1. Tremendously interesting post, a celebration of course not one we'll be parading in my area, sadly. But I'm with you in spirit! That dragon is incredible as are all your photos!

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  2. Gilbert looks part dog-part kangaroo. But creatures made from plants are fun to study. I like noticing what plants were used to create different features and the variety of color and texture.

    We don't celebrate St. George's Day here. It sounds very festive though.

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  3. Gilbert the Dragon is really cute, not scary the way I imagine dragons to be.

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  4. I remember seeing Gilbert the dragon in Salisbury (I go there to get my hair done) but didn’t think to take a photo at the time.
    Happy St. George's day from Somerset UK

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  5. St George is the patron of Amersfoort as well. Based on your photo I think small dragons will make for nice house pets, although it will become problematic when they become older (as Daenerys Targaryen can confirm). I think in the photo of the bank St. George represents the bankers, and the dragon represents their clients...

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  6. That first dragon looks like a crocidile.

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  7. Interesting! I didn't know about St George's Day as we don't celebrate it.

    I am with Kristin, I initially thought it was a crocodile too.

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  8. I'm a third for the crocodile theory. I knew the general story of St. George, but I never knew the dragon had a name, for goodness' sake!

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  9. St. George makes a great heroic figure. The Wikipedia entry has this link to an Egyptian sculpture (circa 400AD) of Horus slaying a crocodile which is very similar.
    http://www.louvre.fr/en/oeuvre-notices/horus-horseback

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  10. St George is a real traveller, and managed to wangle his way into the hearts of a lot of different nationalities. Where did I hear that he was the patron saint of most recently? It's slipped my mind. A real talent for publicity - him and his dragon. :)

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  11. Very informative, I got to know a bit about St. George as we don't celebrate his day here in Canada.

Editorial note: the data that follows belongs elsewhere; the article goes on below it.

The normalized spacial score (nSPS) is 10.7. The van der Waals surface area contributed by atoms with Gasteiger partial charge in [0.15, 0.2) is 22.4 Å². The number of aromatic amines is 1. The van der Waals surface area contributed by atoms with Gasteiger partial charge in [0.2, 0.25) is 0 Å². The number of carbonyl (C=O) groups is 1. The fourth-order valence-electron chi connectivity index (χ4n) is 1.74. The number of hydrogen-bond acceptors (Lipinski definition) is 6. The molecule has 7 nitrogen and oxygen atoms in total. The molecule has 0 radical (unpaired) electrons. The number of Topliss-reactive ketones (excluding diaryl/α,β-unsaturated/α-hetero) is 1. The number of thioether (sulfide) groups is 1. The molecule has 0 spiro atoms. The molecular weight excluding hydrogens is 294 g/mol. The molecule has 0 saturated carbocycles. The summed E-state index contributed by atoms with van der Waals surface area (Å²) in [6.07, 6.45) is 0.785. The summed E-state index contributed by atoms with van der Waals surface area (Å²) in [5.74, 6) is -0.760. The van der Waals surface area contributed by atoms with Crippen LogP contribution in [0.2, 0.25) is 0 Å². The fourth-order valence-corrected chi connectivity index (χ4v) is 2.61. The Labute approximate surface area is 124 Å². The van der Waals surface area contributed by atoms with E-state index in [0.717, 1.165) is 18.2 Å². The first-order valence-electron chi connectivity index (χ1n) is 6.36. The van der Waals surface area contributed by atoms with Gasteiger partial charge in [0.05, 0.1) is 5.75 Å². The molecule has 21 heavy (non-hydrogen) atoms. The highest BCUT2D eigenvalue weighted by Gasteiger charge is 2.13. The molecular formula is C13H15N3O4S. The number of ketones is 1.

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  12. Glad to see that photo get another airing. I get the impression Gaudi was trying to say something ...

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  13. Here in Australia St George's main claim to fame is having a bank named after him, with advertisements featuring friendly dragons :-)

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  14. I did not forget to fly a flag for St Georges Day, but not St George's flag as per the flag of England. You will understand why I avoid St George's flag, let us just say it has associations in England and I don't want my flag flying to be misinterpreted. For those less familiar with the quirks of society in the UK, try reading this example: http://goo.gl/fTvFEc.
    So for St George's day I flew the Georgia flag (the country not the US state). It is the red St Georges cross, but with a small red cross in each quadrant,a Bolnisi cross I am now informed by Wikipedia.
    The Bolnisi cross (Georgian: ბოლნისის ჯვარი bolnisis ǰvari) is a cross symbol, taken from a 5th-century ornament at the Bolnisi Sioni church, which came to be used as a national symbol of Georgia.It is a variant of the Cross pattée popular in Christian symbolism of late antiquity and the early medieval period. The same symbol gave rise to cross variants used during the Crusades, the Maltese cross of the Knights Hospitaller and (via the Jerusalem cross and the Black cross of the Teutonic Order) the Iron cross used by the German military.

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  15. Your post reminded me of how enthralled I was with St. George and the dragon when I was younger. I once had a gorgeous jigsaw puzzle of a painting or statue of St. George and the dragon. I must have put that puzzle together dozens upon dozens of times --- and it was a 1000 piecer!

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  16. When bloggers meet, something positive always results. Great pictures Marilyn (and Brett)